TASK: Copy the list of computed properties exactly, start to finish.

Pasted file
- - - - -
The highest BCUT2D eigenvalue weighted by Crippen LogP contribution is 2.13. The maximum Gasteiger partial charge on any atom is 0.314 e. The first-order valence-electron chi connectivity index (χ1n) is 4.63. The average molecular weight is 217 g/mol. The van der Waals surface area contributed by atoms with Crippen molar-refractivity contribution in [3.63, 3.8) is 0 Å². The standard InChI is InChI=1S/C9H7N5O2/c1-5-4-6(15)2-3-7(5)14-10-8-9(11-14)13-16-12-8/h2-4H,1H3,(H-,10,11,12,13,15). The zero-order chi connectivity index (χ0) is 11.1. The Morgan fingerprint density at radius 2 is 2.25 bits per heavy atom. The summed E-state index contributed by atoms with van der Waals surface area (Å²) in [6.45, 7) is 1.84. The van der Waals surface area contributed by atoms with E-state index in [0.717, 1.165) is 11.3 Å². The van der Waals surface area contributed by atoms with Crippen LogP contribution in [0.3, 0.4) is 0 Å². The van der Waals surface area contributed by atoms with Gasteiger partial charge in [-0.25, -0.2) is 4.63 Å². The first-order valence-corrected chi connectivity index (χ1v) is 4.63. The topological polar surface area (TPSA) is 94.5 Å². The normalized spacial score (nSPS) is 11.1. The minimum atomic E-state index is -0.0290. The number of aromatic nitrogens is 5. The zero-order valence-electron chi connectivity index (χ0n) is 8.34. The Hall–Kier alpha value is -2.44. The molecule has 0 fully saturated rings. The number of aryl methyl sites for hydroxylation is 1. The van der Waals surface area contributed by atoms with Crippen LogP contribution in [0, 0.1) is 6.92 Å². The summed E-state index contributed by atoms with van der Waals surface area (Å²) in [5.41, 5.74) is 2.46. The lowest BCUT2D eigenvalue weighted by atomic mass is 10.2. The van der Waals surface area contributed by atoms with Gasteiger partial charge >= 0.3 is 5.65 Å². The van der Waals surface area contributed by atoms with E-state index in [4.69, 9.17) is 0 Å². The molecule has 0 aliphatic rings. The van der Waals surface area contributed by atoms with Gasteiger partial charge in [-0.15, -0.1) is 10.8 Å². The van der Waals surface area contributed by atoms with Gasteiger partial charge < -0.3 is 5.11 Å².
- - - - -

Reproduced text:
The highest BCUT2D eigenvalue weighted by Crippen LogP contribution is 2.13. The maximum Gasteiger partial charge on any atom is 0.314 e. The first-order valence-electron chi connectivity index (χ1n) is 4.63. The average molecular weight is 217 g/mol. The van der Waals surface area contributed by atoms with Crippen molar-refractivity contribution in [3.63, 3.8) is 0 Å². The standard InChI is InChI=1S/C9H7N5O2/c1-5-4-6(15)2-3-7(5)14-10-8-9(11-14)13-16-12-8/h2-4H,1H3,(H-,10,11,12,13,15). The zero-order chi connectivity index (χ0) is 11.1. The Morgan fingerprint density at radius 2 is 2.25 bits per heavy atom. The summed E-state index contributed by atoms with van der Waals surface area (Å²) in [6.45, 7) is 1.84. The van der Waals surface area contributed by atoms with E-state index in [0.717, 1.165) is 11.3 Å². The van der Waals surface area contributed by atoms with Crippen LogP contribution in [0.3, 0.4) is 0 Å². The van der Waals surface area contributed by atoms with Gasteiger partial charge in [-0.25, -0.2) is 4.63 Å². The first-order valence-corrected chi connectivity index (χ1v) is 4.63. The topological polar surface area (TPSA) is 94.5 Å². The normalized spacial score (nSPS) is 11.1. The minimum atomic E-state index is -0.0290. The number of aromatic nitrogens is 5. The zero-order valence-electron chi connectivity index (χ0n) is 8.34. The Hall–Kier alpha value is -2.44. The molecule has 0 fully saturated rings. The number of aryl methyl sites for hydroxylation is 1. The van der Waals surface area contributed by atoms with Crippen LogP contribution in [0, 0.1) is 6.92 Å². The summed E-state index contributed by atoms with van der Waals surface area (Å²) in [5.41, 5.74) is 2.46. The lowest BCUT2D eigenvalue weighted by atomic mass is 10.2. The van der Waals surface area contributed by atoms with Gasteiger partial charge >= 0.3 is 5.65 Å². The van der Waals surface area contributed by atoms with E-state index in [4.69, 9.17) is 0 Å². The molecule has 0 aliphatic rings. The van der Waals surface area contributed by atoms with Gasteiger partial charge in [-0.15, -0.1) is 10.8 Å². The van der Waals surface area contributed by atoms with Gasteiger partial charge < -0.3 is 5.11 Å².